Despite the upbeat description of Travertine Hot Springs, you may want to think twice about soaking in the tubs there. Despite what the websites say, camping and nudity are prohibited. Then, please consider that the springs remain a place of religious observance for the local Indian people. They would prefer that you stay away, but the Bureau of Land Management, which owns the property, will not accommodate their preferences. Second, these are low flow springs, and there is no shower for people to clean off before they get in. The BLM says that tens of thousands of people use them every year. So it is no surprise that users regularly report bacterial infections. https://calihotsprings.com/loc/bridgeport/travertine-hot-springs/ Third, spider mites are present – they drill into your skin to implant eggs. https://hotspringsguy.com/resources/hot-springs-red-spider-mites-listing/ Also, there is a risk of Naegleria fowleri, an amoeba present in unregulated Mono County hot springs that enters the brain through your nose. https://monocounty.ca.gov/sheriff/page/tragic-death-caused-brain-eating-amoeba#:~:text=The%20amoeba%20has%20never%20been,balance%2C%20seizures%2C%20and%20hallucinations.

Limited campsites 0.5 mile away the hot springs (About 7 spots). Everyone is friendly here. A lot of people come here at sunset. Less people during sunrise!

this place used to be awesome but people have been disregarding the law and disrespecting the locals. when i say locals i mean the wildlife. the law states you must park or camp at least 300’ (100m’) from any water source. the critters rely on this water to survive. pitch your tent BEFORE the sign which clearly states NO CAMPING. and dont be a douche and park right next to the tub. we’re here to enjoy nature. not your vehicle/ “music”/ whatever. LEAVE NO TRACE and please pick up any litter you see. help us educate others by explaining these rules to anybody you see violating them. thanks!

First of all, there will be people here in the nude, so if that makes you uncomfortable, I would recommend Buckeye Hot Springs on the other side of Bridgeport. Otherwise, Travertine has 4 or 5 hot springs for soaking, and when that bores you, you can always take a hike on any number of trails in the area, all with a full view of the valley and town, along with the very mountains who separate Bridgeport from Yosemite. This is a must try experience for anyone in the area.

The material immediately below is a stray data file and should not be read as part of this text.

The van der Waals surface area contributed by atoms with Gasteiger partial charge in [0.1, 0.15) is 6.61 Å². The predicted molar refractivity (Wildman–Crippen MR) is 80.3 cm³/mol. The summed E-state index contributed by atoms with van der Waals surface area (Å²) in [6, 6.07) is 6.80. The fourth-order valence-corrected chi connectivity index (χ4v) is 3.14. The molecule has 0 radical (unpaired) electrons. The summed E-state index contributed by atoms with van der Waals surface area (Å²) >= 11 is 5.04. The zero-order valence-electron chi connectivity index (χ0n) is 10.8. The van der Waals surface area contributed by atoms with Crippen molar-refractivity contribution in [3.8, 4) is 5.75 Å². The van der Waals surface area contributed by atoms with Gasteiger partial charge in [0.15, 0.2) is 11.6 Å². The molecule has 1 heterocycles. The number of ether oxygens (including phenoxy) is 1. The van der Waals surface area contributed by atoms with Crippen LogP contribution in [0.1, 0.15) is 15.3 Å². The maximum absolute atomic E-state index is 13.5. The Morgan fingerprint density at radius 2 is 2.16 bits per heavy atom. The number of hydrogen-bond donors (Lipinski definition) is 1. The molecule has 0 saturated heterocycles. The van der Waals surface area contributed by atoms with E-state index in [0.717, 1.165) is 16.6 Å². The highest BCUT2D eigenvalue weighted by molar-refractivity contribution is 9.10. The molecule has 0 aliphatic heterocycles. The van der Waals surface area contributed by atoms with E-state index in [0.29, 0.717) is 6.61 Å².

First off - the natural structures of these hot springs are just so intricate. I haven't seen anything quite like it. Crazy to think that these have been forming for thousands of years. The colors and textures are very cool. Perks - it's free. Parking is easy. There is a bathroom there. Sunset over the mountain ridge is beautiful. Con - small hot springs so you may share a pool with some folks. Everyone is friendly though. Went on a Saturday and there were maybe 8-10 people dispersed in 4 pools.

Came here after a day exploring the Bodie Hills. It was a cold, windy day out in the hills, and the hot springs were an awesome way to finish it! It was a little crowded, but the crowds cleared out as it got darker. Great camping out in the Bodie Hills as well- it's all BLM land, so camping is free!

Booyah! This is on the list. Nice shots mate.

Camped for free nearby here. The pools at sunset were awesome, and we came back in the morning for a pre-breakfast soak!

Leave No Trace

Always practice Leave No Trace ethics on your adventures and follow local regulations. Please explore responsibly!